The Problem with Prayer

Some may take issue with what I am about to say, I realize that, but as the saying, “The proof is in the pudding,” goes, the results bear it out.  Many say, “Prayer works,” but, sadly, many who say that have low “results” from their prayers.  Many make that statement, but the percentage of the time that what they pray actually comes to pass is very, very low.  I have often wondered if those who make that statement do so in an attempt to convince themselves.  There is a problem with prayer and that problem sits squarely in the common approach and view of prayer.

And, honestly, it is because of this big problem that when people on Facebook request immediate prayers for something or someone, I do not participate.  I will not use prayer to find out what God wants to do nor will I use it in a way that reveals the truly common attitude and approach to prayer, which is treating God like the genie in the lamp.  When prayer is done in the common attitude and approach, it is filled with the person’s desires and wants, not God’s will.  And it may sound harsh, but when, on Facebook, people ask for others to start praying for this person and/or situation, that’s typically exactly what that person wants – prayers filled with his/her desired outcome.

(The following is an excerpt from the first chapter of Graham Cooke’s “booklet” on prayer, titled “Crafted Prayer.”  You can find the e-book here.  It costs $5.)

“And whatever things you ask in prayer, believing, you will receive,” Jesus preached in Matthew 21:22.  Why, then, do we seemingly receive so few answers to prayer today?  Was Jesus lying to us?  Of course not!  The issue, then, must be our own – we must not believe what we are praying.  Prayer, as it is taught today in most churches, doesn’t work.  Most of us have been brought up in a tradition that when something bad happens, prayer must begin immediately.  This seems reasonable and even righteous, but on a deeper level, it actually hinders the power of God to work on our behalf.  In my experience in churches and friendships, I have seen that when we pray too soon, we usually pray in unbelief.  We find ourselves praying out of the shock or trauma of the situation itself, and we pray out of our panic, our worry, our anxiety, and our concern.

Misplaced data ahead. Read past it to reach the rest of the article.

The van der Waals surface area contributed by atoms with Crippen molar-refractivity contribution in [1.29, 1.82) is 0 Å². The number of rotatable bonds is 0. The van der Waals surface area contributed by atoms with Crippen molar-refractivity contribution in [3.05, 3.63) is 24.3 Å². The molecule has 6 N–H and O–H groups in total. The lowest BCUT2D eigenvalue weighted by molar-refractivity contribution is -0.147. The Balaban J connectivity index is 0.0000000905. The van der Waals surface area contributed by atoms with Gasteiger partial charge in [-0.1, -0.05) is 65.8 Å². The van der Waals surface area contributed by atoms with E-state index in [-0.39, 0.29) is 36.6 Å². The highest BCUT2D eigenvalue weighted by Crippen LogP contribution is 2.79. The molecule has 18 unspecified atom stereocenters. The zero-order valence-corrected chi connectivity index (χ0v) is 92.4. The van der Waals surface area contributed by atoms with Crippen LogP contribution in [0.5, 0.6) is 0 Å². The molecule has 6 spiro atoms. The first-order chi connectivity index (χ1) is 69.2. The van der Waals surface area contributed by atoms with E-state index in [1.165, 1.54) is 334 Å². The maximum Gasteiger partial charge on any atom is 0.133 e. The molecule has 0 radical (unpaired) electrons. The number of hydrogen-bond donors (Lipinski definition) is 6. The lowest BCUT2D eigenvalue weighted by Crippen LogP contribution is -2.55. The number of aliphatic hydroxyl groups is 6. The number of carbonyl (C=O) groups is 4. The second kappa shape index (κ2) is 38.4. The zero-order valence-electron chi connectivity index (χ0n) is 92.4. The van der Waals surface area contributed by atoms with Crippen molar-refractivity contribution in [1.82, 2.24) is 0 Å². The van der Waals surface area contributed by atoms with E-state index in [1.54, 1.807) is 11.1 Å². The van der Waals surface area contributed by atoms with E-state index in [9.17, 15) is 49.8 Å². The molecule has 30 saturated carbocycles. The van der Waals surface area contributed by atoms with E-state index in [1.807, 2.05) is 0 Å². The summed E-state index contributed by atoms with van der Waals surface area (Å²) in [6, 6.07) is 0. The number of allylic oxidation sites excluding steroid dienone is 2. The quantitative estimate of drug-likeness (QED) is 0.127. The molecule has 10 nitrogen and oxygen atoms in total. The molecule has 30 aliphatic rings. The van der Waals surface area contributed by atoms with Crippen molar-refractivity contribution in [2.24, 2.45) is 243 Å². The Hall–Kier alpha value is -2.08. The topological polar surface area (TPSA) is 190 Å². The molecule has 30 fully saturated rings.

For example, a church member is diagnosed with a serious illness.  Immediately, our compassion rises up and we burst into prayer.  We use a shotgun approach, spraying heaven with every imaginable request.  “Well, Father, I pray this,” we start.  Then another thought enters into our mind, so we switch tracks: “Oh, Father, I pray that.”  Doubt attacks us and our prayer shifts again.  “Well, Lord, if it by Your will, I pray this,” and “Father, I pray that you might want to think about doing this.”  Our love for the person prompts us to remind God of how valuable he or she is to Him: “Well, Lord, you know he is a faithful servant.”  God now has to sift through a blizzard of prayer thrown up within a few minutes, a storm further thickened if there is more than one intercessor.  You can forgive God for sitting there and thinking, “What is this?  Multiple choice?”

Sadly, our prayers have stopped being about the person in need, and have become our effort to try and find God.  We have forgotten to pray what God actually wants to do, and have begun our own search for Him.  We shouldn’t be using prayer to find God; that’s what thanksgiving is for.  The Bible is clear: it’s not with prayer that we enter His gates, it’s with thanksgiving.

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